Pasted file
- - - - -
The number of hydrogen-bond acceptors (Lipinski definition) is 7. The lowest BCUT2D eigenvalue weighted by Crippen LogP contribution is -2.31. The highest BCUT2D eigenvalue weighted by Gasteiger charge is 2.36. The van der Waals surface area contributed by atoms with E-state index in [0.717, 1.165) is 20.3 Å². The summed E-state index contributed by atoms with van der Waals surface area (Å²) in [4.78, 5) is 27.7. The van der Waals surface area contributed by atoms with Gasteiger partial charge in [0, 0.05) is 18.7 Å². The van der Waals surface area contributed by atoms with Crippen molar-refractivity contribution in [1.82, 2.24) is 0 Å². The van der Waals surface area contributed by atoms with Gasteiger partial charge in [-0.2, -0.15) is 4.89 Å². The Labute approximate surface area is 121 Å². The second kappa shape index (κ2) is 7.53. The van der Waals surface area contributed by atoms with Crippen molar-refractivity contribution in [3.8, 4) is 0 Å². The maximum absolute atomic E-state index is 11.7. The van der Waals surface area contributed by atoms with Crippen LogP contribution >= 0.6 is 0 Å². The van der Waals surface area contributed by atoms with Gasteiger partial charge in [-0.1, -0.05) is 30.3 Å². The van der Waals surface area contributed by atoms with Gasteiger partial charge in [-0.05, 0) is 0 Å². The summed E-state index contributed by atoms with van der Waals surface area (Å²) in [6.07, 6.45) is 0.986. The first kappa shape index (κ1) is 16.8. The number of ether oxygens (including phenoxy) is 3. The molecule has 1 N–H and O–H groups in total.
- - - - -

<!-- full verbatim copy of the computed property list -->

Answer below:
The number of hydrogen-bond acceptors (Lipinski definition) is 7. The lowest BCUT2D eigenvalue weighted by Crippen LogP contribution is -2.31. The highest BCUT2D eigenvalue weighted by Gasteiger charge is 2.36. The van der Waals surface area contributed by atoms with E-state index in [0.717, 1.165) is 20.3 Å². The summed E-state index contributed by atoms with van der Waals surface area (Å²) in [4.78, 5) is 27.7. The van der Waals surface area contributed by atoms with Gasteiger partial charge in [0, 0.05) is 18.7 Å². The van der Waals surface area contributed by atoms with Crippen molar-refractivity contribution in [1.82, 2.24) is 0 Å². The van der Waals surface area contributed by atoms with Gasteiger partial charge in [-0.2, -0.15) is 4.89 Å². The Labute approximate surface area is 121 Å². The second kappa shape index (κ2) is 7.53. The van der Waals surface area contributed by atoms with Crippen molar-refractivity contribution in [3.8, 4) is 0 Å². The maximum absolute atomic E-state index is 11.7. The van der Waals surface area contributed by atoms with Crippen LogP contribution >= 0.6 is 0 Å². The van der Waals surface area contributed by atoms with Gasteiger partial charge in [-0.1, -0.05) is 30.3 Å². The van der Waals surface area contributed by atoms with Gasteiger partial charge in [-0.05, 0) is 0 Å². The summed E-state index contributed by atoms with van der Waals surface area (Å²) in [6.07, 6.45) is 0.986. The first kappa shape index (κ1) is 16.8. The number of ether oxygens (including phenoxy) is 3. The molecule has 1 N–H and O–H groups in total.